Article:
Hi chugalone 100 Welcome to the site. You can fibreglass with different types of resin and cloth. If you are making and casting a fibreglass hull use fibreglass matting but to cover a hull lightweight fibreglass cloth is best. This is the type shown in the suggested video. Resin can be epoxy or polyester based but the latter is generally cheaper and in my opinion is easier to use and doesn't require thinning with alcohol. It is sold as layup resin and is supplied with hardener. Do follow the instructions re quantity of each part and mix thoroughly. If you are using epoxy Iso Propyl Alcohol is the type to use and is clear. The video shows using a brush to apply the resin and whilst this is OK it will give a very thick and heavy coating. I use the brush to apply and then a credit card sized piece of plasticard to spread the resin over and into the surface of the cloth resulting in an almost opaque finish with the weave showing through. You do need to have a good surface to work with as any imperfections will show when the resin hardens. Once dry give a light sanding all over to remove any imperfections and fill any holes with car body filler and sand smooth. I then apply a very thin top coat of the resin using a brush. When dry use wet and dry to sand and if necessary apply further thin coats until you have the finish you require. I have a local supplier and if you visit the site http://www.resin-supplies.co.u k/product.htm all the resins/cloths etc are listed. Using Google should bring up a local supplier. you do need to follow the safety instructions to protect yourself and wear appropriate protection for your hands, eyes and breathing, it is also best to apply in a well ventilated area and not on a cold day. The end result will be well worth the effort to keep your tug waterproof. You could also paint the resin over thye inside of the hull to protect the wood from any water that doeos find its way inside. Dave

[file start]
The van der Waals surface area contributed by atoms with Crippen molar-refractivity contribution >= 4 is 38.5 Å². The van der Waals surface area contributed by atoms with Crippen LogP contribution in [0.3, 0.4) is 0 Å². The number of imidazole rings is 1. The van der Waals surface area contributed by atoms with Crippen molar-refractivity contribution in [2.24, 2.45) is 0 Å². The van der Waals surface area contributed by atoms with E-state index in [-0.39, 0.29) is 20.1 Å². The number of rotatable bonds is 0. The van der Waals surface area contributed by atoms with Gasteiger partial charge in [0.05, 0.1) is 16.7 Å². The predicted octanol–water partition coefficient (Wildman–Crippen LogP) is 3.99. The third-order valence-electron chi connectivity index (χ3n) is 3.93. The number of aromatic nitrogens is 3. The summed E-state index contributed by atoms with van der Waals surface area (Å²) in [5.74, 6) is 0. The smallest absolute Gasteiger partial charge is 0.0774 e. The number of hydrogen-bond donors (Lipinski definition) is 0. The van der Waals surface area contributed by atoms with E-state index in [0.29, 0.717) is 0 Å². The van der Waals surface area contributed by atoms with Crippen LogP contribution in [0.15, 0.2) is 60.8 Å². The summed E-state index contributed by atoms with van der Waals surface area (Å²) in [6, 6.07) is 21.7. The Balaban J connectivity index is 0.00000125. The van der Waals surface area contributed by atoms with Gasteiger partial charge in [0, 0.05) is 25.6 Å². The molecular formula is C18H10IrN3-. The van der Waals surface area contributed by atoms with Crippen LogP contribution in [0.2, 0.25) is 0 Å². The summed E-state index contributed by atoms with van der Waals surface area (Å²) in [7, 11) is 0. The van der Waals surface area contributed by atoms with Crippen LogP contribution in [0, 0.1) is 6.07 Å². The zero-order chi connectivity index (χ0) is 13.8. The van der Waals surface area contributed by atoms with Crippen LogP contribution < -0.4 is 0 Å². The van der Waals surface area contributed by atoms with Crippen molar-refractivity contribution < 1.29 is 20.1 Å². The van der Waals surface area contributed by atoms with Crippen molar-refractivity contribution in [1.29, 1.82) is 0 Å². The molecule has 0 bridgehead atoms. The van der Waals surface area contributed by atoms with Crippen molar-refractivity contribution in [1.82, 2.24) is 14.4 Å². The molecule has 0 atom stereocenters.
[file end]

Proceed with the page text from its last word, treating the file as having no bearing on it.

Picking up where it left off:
Falcon 2 FSR Endurance Racer by andycoburn Lieutenant   Posted: 2 months ago